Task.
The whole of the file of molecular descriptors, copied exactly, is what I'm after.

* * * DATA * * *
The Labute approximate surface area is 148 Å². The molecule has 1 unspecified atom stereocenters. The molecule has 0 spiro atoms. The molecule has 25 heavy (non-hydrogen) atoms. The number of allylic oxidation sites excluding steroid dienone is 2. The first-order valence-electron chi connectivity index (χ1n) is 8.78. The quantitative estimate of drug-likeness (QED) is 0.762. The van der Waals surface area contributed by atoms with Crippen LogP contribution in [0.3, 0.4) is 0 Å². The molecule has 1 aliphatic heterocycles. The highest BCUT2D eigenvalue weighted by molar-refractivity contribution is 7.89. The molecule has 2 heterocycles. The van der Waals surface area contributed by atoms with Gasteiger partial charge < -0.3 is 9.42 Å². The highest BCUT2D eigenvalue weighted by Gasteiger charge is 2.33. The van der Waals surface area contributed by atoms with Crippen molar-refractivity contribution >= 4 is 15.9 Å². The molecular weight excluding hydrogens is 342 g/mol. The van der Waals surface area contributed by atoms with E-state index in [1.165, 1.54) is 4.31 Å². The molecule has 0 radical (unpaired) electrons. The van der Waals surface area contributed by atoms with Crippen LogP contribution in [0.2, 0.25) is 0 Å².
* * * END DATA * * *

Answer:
The Labute approximate surface area is 148 Å². The molecule has 1 unspecified atom stereocenters. The molecule has 0 spiro atoms. The molecule has 25 heavy (non-hydrogen) atoms. The number of allylic oxidation sites excluding steroid dienone is 2. The first-order valence-electron chi connectivity index (χ1n) is 8.78. The quantitative estimate of drug-likeness (QED) is 0.762. The van der Waals surface area contributed by atoms with Crippen LogP contribution in [0.3, 0.4) is 0 Å². The molecule has 1 aliphatic heterocycles. The highest BCUT2D eigenvalue weighted by molar-refractivity contribution is 7.89. The molecule has 2 heterocycles. The van der Waals surface area contributed by atoms with Gasteiger partial charge < -0.3 is 9.42 Å². The highest BCUT2D eigenvalue weighted by Gasteiger charge is 2.33. The van der Waals surface area contributed by atoms with Crippen molar-refractivity contribution >= 4 is 15.9 Å². The molecular weight excluding hydrogens is 342 g/mol. The van der Waals surface area contributed by atoms with E-state index in [1.165, 1.54) is 4.31 Å². The molecule has 0 radical (unpaired) electrons. The van der Waals surface area contributed by atoms with Crippen LogP contribution in [0.2, 0.25) is 0 Å².